Work - Working out right
by Suma Varughese
Instead of surviving at the cost of others, it is time we looked back at our holistic roots and embraced a livelihood that harmed none and helped a few
It's funny, but few spiritual traditions or masters have examined the impact of work on spiritual growth True, Krishna did expound on karma yoga, but that dealt with the right approach to work. It gave no guidelines on the kind of work. I've often wondered why this is so, and have concluded that most traditions seem to consider spiritual growth an individual pursuit, little affected by how you earn your livelihood.
It wasn't always this complex. I can think of the Buddha, with his flawless awareness of the interconnection of all things, who incorporated this dimension into his spiritual path. Right livelihood is one in the eight-fold path the Buddha advocated to attain nirvana. He was clear that a livelihood that brought suffering to any sentient being was not permissible. "All creatures love happiness; all creatures hate suffering," uttered the Compassionate One.
What if we were to apply this parameter to our lives? Who would—or wouldn't—measure up?
Let's concentrate on those whose livelihood is condoned by law. The inventor of the atomic bomb certainly wouldn't. Nor would all those who work in the nuclear field. For whether these forces are used for peaceful or destructive purposes, they destroy all who come in touch with them. Nor would arms dealers, or the armed forces, the police and those whose livelihood demands killing others. In the absolute world of the Buddha, there can be no possible justification for killing.
But what about working for a company that pollutes the environment and injures its workers? Surely that too violates the right livelihood parameter. Does this not, more or less, write off all manufacturing industry? What about the pharmaceutical, cosmetic and medical fields whose discoveries are based on the vivisection of animals?
What about the computer industry? Based as it is on a technology that derives from a separatist understanding of life, I'm not willing to see it as free from damaging properties. Computer radiation is a real side effect, but much more than that, its invention has displaced millions from jobs, made us dependent, and trapped us in a virtual world. What about the advertising industry that manipulates people into creating needs and traps them into an endless cycle of desire and satisfaction of desire?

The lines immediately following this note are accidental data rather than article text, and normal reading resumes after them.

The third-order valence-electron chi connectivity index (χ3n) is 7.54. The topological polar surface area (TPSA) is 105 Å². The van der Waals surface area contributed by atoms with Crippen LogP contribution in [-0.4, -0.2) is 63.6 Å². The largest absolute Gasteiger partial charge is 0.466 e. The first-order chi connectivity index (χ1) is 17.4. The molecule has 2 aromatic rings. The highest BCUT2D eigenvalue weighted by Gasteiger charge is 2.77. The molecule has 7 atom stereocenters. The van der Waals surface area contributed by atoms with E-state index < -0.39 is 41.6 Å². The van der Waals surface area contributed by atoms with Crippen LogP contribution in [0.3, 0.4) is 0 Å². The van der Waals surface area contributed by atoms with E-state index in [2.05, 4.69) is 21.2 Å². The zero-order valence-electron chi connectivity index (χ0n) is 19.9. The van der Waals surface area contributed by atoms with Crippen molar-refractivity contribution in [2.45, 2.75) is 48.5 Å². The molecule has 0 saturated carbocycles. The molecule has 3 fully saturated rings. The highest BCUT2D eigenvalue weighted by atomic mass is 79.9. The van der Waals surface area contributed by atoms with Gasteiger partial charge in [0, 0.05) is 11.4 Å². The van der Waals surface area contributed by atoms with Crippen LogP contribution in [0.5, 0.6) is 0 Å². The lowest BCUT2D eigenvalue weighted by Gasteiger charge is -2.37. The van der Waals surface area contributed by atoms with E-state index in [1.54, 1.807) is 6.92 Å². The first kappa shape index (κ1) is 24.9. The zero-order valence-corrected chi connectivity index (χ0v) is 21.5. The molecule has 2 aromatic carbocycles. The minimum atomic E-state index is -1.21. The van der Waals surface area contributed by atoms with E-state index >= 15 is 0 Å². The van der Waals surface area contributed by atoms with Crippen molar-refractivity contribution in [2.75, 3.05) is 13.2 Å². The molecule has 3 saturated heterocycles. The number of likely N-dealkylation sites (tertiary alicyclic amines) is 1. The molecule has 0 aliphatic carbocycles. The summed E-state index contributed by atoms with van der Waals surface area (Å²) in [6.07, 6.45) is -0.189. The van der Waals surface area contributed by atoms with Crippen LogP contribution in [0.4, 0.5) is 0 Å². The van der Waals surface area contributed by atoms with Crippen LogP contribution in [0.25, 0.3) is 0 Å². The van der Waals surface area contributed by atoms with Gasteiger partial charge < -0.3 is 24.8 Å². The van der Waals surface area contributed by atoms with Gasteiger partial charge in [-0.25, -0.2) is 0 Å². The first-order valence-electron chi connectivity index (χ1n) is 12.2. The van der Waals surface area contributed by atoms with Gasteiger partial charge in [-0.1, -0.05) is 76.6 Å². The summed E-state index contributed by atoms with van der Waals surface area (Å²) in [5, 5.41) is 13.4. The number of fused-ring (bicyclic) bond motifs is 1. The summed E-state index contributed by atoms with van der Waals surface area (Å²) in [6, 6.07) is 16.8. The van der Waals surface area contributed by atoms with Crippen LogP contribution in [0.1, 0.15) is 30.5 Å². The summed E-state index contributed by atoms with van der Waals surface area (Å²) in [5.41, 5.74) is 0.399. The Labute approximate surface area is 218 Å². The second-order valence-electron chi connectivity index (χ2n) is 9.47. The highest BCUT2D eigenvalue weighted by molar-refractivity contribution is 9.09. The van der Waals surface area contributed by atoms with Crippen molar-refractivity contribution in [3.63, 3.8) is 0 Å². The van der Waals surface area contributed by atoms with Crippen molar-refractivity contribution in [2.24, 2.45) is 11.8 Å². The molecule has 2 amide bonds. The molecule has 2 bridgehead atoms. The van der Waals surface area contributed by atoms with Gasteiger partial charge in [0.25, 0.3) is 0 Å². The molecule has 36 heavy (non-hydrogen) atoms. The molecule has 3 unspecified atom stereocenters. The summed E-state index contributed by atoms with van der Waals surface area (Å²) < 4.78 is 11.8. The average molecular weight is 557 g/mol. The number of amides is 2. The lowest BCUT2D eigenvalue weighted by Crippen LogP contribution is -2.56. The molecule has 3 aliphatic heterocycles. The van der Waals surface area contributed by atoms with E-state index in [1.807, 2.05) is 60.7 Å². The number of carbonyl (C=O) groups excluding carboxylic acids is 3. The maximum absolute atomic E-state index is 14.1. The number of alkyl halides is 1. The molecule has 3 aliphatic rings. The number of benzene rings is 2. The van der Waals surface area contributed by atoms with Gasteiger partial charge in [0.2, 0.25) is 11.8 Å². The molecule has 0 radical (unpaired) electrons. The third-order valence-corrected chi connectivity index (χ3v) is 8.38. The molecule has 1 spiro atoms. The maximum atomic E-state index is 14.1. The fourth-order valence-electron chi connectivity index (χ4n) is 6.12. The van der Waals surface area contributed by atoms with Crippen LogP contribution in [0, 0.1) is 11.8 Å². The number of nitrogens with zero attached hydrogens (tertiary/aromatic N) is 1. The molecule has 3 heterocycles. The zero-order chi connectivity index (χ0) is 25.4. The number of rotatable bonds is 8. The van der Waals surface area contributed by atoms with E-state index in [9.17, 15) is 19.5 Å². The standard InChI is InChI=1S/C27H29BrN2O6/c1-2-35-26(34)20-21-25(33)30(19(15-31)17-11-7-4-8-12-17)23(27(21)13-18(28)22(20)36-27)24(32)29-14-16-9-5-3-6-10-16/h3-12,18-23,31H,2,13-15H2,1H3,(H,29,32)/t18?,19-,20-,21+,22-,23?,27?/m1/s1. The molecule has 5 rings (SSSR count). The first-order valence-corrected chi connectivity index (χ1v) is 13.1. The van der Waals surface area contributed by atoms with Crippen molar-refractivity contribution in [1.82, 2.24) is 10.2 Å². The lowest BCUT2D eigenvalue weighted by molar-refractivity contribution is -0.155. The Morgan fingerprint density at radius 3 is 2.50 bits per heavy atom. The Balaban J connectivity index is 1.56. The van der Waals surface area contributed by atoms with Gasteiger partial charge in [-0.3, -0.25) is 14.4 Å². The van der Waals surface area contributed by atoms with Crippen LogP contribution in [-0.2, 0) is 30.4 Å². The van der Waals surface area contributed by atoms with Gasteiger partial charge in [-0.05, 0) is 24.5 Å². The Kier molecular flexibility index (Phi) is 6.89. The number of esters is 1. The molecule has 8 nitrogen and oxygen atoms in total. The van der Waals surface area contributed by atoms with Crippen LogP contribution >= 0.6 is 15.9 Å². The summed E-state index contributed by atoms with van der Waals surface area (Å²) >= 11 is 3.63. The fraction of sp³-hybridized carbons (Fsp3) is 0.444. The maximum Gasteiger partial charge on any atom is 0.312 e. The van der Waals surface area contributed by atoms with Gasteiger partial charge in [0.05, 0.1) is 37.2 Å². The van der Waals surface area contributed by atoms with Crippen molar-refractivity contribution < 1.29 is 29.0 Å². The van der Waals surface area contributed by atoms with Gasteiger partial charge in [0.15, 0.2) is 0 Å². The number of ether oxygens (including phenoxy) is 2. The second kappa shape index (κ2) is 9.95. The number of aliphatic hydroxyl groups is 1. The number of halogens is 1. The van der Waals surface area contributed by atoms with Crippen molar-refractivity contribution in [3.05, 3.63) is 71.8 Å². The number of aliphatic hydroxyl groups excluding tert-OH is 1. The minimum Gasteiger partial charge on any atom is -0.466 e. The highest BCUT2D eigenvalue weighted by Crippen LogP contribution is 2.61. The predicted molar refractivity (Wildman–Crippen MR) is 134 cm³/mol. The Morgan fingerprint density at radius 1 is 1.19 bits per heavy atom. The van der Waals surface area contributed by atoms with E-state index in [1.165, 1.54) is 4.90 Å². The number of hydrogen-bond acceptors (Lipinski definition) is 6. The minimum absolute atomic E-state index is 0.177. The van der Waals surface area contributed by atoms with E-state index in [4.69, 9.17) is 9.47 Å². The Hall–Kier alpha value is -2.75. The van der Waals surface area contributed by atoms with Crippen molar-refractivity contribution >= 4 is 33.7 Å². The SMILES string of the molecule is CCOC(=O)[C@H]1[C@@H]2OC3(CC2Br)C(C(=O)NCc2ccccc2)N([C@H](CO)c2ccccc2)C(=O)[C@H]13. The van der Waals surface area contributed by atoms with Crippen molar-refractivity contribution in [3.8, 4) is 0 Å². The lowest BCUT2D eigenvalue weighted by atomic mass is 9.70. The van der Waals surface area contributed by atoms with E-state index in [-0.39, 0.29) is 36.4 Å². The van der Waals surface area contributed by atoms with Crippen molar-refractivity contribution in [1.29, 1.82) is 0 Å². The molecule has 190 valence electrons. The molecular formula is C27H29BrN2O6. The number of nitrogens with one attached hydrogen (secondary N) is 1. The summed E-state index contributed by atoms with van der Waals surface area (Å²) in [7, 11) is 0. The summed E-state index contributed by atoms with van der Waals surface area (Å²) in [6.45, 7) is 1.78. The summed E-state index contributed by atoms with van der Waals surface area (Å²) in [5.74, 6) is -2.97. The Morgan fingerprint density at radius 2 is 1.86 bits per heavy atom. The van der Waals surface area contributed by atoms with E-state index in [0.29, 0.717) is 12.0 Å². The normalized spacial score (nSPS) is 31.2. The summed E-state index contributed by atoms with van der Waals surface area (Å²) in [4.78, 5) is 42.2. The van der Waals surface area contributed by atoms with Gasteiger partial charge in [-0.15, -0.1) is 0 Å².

What about the media, with its insidious hold on our emotions, thoughts and values? Today, our world-view is determined by what the media chooses to print or telecast. If we see the world as steadily more violent, sensationalist, trivial and meaningless, well, the media has its part to play.
Some years ago, as the editor of Society (Indian lifestyle magazine), I became increasingly dismayed by the consequences of the values I was propagating-consumerism, worship of money and materialism. So violent did the conflict become that after a while I had to leave the job.
Modern civilization is founded on Darwin's principle of survival of the fittest. This is a lesson we have learnt implicitly—as nation states, markets, industries and individuals. Competition is the force that sends us careering down the expressway of capitalism, beating down countries, rival industries, companies and individuals. This instinct to exploit and conquer has depleted forests, poisoned the water systems, sterilized the earth and systematically decimated thousands of plant and animal species.
Tragically, today there is little awareness of the larger ramifications of the present way of life. Many actively seek enlightenment and purify their inner selves assiduously, but seldom will they try and figure out the impact of their livelihood on the external world.
So, is there any hope for right livelihood today? The greater the suffering, the greater the opportunity, they say. But, at least right now, we are too much in the grip of the present system for dropouts to have many options. Yet, there is a growing number working on alternative approaches. Teaching is a great option. There is something satisfying about passing on knowledge to coming generations. Unfortunately, it too has been converted into an inhuman maw that masticates endless information into the heads of children. But this country has always attributed the highest value to the keepers of knowledge, the sages of the land, and many dropouts are returning to teaching. In the process, they are instilling it with not just finer values, but also shifting the focus on developing character and potentialities.
Many are also returning to the land, and taking back for themselves their right to determine their own lives. Others are moving into the realm of healing and attitude molding. If enough of us resolutely turn our back on the present system and work towards creating a form of livelihood that harms none and helps a few, we would be on our way to creating right livelihood for all.
Only then would the Buddha truly smile.